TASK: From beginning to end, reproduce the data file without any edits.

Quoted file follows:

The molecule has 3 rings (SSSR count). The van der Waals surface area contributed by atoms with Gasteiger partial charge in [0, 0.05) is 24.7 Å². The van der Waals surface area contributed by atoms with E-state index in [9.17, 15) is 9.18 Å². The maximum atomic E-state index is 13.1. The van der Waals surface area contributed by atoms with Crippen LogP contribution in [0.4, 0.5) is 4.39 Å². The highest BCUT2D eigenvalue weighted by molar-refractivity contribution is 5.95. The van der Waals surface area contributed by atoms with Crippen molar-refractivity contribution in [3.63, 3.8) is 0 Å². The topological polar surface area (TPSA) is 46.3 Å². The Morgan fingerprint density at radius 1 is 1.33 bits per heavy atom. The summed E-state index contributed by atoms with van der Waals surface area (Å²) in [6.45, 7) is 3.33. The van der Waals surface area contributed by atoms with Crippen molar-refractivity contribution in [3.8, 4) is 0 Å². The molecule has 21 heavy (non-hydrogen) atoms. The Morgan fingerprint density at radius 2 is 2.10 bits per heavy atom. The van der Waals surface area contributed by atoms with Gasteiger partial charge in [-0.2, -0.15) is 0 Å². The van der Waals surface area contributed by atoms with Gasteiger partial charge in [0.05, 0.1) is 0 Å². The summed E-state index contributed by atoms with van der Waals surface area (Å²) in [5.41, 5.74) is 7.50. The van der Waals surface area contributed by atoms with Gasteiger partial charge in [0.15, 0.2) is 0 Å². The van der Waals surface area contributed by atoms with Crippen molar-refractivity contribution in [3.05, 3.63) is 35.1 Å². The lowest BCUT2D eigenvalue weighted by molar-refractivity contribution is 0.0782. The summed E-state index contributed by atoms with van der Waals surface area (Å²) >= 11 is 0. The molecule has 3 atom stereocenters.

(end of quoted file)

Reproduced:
The molecule has 3 rings (SSSR count). The van der Waals surface area contributed by atoms with Gasteiger partial charge in [0, 0.05) is 24.7 Å². The van der Waals surface area contributed by atoms with E-state index in [9.17, 15) is 9.18 Å². The maximum atomic E-state index is 13.1. The van der Waals surface area contributed by atoms with Crippen LogP contribution in [0.4, 0.5) is 4.39 Å². The highest BCUT2D eigenvalue weighted by molar-refractivity contribution is 5.95. The van der Waals surface area contributed by atoms with Crippen molar-refractivity contribution in [3.63, 3.8) is 0 Å². The topological polar surface area (TPSA) is 46.3 Å². The Morgan fingerprint density at radius 1 is 1.33 bits per heavy atom. The summed E-state index contributed by atoms with van der Waals surface area (Å²) in [6.45, 7) is 3.33. The van der Waals surface area contributed by atoms with Crippen molar-refractivity contribution in [3.8, 4) is 0 Å². The molecule has 21 heavy (non-hydrogen) atoms. The Morgan fingerprint density at radius 2 is 2.10 bits per heavy atom. The van der Waals surface area contributed by atoms with Gasteiger partial charge in [-0.2, -0.15) is 0 Å². The van der Waals surface area contributed by atoms with Gasteiger partial charge in [0.05, 0.1) is 0 Å². The summed E-state index contributed by atoms with van der Waals surface area (Å²) in [5.41, 5.74) is 7.50. The van der Waals surface area contributed by atoms with Gasteiger partial charge in [0.15, 0.2) is 0 Å². The van der Waals surface area contributed by atoms with Crippen molar-refractivity contribution in [3.05, 3.63) is 35.1 Å². The lowest BCUT2D eigenvalue weighted by molar-refractivity contribution is 0.0782. The summed E-state index contributed by atoms with van der Waals surface area (Å²) >= 11 is 0. The molecule has 3 atom stereocenters.